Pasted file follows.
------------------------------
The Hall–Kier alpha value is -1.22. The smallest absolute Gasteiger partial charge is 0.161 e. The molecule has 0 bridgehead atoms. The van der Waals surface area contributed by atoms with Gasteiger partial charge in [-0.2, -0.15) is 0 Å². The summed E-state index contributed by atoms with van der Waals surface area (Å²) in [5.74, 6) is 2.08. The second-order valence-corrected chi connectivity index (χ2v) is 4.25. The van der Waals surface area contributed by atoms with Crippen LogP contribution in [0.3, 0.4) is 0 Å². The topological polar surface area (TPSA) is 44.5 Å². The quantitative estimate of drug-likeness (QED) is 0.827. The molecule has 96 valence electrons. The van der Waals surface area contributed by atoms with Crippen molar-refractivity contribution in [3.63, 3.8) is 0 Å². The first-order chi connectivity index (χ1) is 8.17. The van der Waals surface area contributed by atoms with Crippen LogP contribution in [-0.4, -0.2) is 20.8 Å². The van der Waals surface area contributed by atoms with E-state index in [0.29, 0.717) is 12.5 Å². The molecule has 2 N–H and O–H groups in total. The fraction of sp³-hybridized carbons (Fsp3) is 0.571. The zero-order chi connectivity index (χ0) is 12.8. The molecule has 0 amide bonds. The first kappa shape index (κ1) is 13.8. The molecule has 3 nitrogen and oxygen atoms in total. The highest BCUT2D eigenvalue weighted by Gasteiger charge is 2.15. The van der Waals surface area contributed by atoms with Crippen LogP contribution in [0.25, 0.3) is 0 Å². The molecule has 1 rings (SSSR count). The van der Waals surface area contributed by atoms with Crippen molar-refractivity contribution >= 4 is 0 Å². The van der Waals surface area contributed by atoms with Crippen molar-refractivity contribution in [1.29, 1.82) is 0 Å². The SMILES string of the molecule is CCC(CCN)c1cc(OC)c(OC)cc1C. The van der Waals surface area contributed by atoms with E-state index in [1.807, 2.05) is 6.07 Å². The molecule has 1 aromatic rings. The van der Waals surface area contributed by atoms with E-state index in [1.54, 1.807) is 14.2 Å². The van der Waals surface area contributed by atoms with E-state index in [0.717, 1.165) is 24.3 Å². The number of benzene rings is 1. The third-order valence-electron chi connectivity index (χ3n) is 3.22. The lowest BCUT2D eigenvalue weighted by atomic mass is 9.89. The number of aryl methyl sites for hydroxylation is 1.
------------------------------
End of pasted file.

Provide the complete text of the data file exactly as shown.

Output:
The Hall–Kier alpha value is -1.22. The smallest absolute Gasteiger partial charge is 0.161 e. The molecule has 0 bridgehead atoms. The van der Waals surface area contributed by atoms with Gasteiger partial charge in [-0.2, -0.15) is 0 Å². The summed E-state index contributed by atoms with van der Waals surface area (Å²) in [5.74, 6) is 2.08. The second-order valence-corrected chi connectivity index (χ2v) is 4.25. The van der Waals surface area contributed by atoms with Crippen LogP contribution in [0.3, 0.4) is 0 Å². The topological polar surface area (TPSA) is 44.5 Å². The quantitative estimate of drug-likeness (QED) is 0.827. The molecule has 96 valence electrons. The van der Waals surface area contributed by atoms with Crippen molar-refractivity contribution in [3.63, 3.8) is 0 Å². The first-order chi connectivity index (χ1) is 8.17. The van der Waals surface area contributed by atoms with Crippen LogP contribution in [-0.4, -0.2) is 20.8 Å². The van der Waals surface area contributed by atoms with E-state index in [0.29, 0.717) is 12.5 Å². The molecule has 2 N–H and O–H groups in total. The fraction of sp³-hybridized carbons (Fsp3) is 0.571. The zero-order chi connectivity index (χ0) is 12.8. The molecule has 0 amide bonds. The first kappa shape index (κ1) is 13.8. The molecule has 3 nitrogen and oxygen atoms in total. The highest BCUT2D eigenvalue weighted by Gasteiger charge is 2.15. The van der Waals surface area contributed by atoms with Crippen LogP contribution in [0.25, 0.3) is 0 Å². The molecule has 1 rings (SSSR count). The van der Waals surface area contributed by atoms with Crippen molar-refractivity contribution >= 4 is 0 Å². The van der Waals surface area contributed by atoms with Crippen molar-refractivity contribution in [1.29, 1.82) is 0 Å². The SMILES string of the molecule is CCC(CCN)c1cc(OC)c(OC)cc1C. The van der Waals surface area contributed by atoms with E-state index in [1.807, 2.05) is 6.07 Å². The molecule has 1 aromatic rings. The van der Waals surface area contributed by atoms with E-state index in [1.54, 1.807) is 14.2 Å². The van der Waals surface area contributed by atoms with E-state index in [0.717, 1.165) is 24.3 Å². The number of benzene rings is 1. The third-order valence-electron chi connectivity index (χ3n) is 3.22. The lowest BCUT2D eigenvalue weighted by atomic mass is 9.89. The number of aryl methyl sites for hydroxylation is 1.